Brexit bolters

Where are Tony Blair, Gordon Brown, David Cameron and George Osborne? It was as if they couldn’t wait to leave Parliament, having got what they could out of the system, with no thought of putting something back

Counterpoints

As the Brexit deadlock in Parliament drags on and on, some important voices are missing: those of the politicians who got us here in the first place. Where are Tony Blair, Gordon Brown, David Cameron and George Osborne, three former Prime Ministers and an ex-Chancellor? All of them quit Parliament while still relatively young and at the height of their abilities, Blair and Cameron without even waiting for the next general election. It was as if they couldn’t wait to leave, having got what they could out of the system, with no thought of putting something back.

Whatever we may think of their performance in office, surely the Commons would have benefited from their huge accumulated experience at such a critical time in our modern history. Instead, Blair, Cameron and Osborne went off to fill their boots in the City and elsewhere, with Osborne also sniping from the sidelines as editor of a London freesheet. Brown disappeared to Scotland, apparently in a sulk resembling Edward Heath’s after he was toppled as Conservative leader by Margaret Thatcher in 1975.

But at least Heath did his sulking from the back benches: he continued to sit as a Conservative MP until his retirement aged 84 in 2001 after 51 continuous years in Parliament, the last nine of them as Father of the House. Jim Callaghan stayed on in Parliament for eight years after his 1979 general election defeat, adding greatly to the lustre of the House. And Winston Churchill did not retire from Parliament until 1964 when he was nearly 90, having first been elected in 1900, although it is generally agreed that he stayed on too long.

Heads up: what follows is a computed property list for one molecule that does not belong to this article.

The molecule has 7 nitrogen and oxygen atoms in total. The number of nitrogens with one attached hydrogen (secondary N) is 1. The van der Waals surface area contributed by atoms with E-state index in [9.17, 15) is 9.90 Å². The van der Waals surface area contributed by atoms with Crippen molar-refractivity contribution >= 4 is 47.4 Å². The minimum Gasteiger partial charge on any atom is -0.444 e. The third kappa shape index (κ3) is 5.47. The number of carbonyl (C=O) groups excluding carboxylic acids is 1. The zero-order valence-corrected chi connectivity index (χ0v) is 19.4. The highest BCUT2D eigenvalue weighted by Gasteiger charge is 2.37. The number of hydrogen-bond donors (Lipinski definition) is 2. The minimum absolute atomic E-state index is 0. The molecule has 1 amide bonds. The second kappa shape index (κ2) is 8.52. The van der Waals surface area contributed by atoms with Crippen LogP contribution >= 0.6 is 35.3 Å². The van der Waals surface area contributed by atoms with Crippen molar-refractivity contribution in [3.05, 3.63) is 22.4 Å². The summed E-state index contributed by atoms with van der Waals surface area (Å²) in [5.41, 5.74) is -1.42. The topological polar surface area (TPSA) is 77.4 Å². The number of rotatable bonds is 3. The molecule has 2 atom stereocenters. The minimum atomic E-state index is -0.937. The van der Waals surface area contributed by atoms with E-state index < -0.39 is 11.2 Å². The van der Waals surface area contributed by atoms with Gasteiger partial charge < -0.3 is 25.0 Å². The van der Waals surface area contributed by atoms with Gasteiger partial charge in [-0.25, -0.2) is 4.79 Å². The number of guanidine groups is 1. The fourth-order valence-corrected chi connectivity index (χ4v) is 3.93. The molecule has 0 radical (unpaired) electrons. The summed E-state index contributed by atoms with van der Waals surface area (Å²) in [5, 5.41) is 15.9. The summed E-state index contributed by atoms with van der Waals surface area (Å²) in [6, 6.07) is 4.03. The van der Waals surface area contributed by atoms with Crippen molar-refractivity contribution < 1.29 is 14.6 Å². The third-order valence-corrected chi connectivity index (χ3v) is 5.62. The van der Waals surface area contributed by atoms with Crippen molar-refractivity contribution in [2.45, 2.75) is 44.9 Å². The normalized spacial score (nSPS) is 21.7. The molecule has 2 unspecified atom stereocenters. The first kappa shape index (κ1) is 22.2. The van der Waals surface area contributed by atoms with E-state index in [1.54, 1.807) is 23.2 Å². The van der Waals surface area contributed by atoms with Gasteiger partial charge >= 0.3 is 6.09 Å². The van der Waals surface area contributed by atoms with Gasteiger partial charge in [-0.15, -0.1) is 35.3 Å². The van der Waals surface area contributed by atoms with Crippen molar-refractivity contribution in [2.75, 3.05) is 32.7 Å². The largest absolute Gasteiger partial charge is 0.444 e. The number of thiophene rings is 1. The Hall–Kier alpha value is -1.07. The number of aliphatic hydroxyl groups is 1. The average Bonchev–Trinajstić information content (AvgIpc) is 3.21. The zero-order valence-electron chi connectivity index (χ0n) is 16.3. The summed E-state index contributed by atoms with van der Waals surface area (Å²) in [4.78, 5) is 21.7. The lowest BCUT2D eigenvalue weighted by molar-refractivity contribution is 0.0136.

One reason for the latest generation of political leaders to leave the Commons prematurely may well be that they do not wish to reveal their extra-parliamentary earnings on the Members’ Register of Interests, as is now mandatory. Fortunately, not all distinguished former ministers are so coy. Ken Clarke, whom many would consider the best Conservative Prime Minister we never had, in recent times at least, is still active in the Commons at the age of 78, after nearly 49 years of service as an MP, and indeed has been highly influential in the campaign for the softest possible Brexit.

His pro-EU beliefs, unyielding since his student days, may not endear him to many of his fellow Conservatives, but we should all applaud the example he sets in his devotion to the House of Commons that is so sadly lacking in so many other recent big beasts of the political world.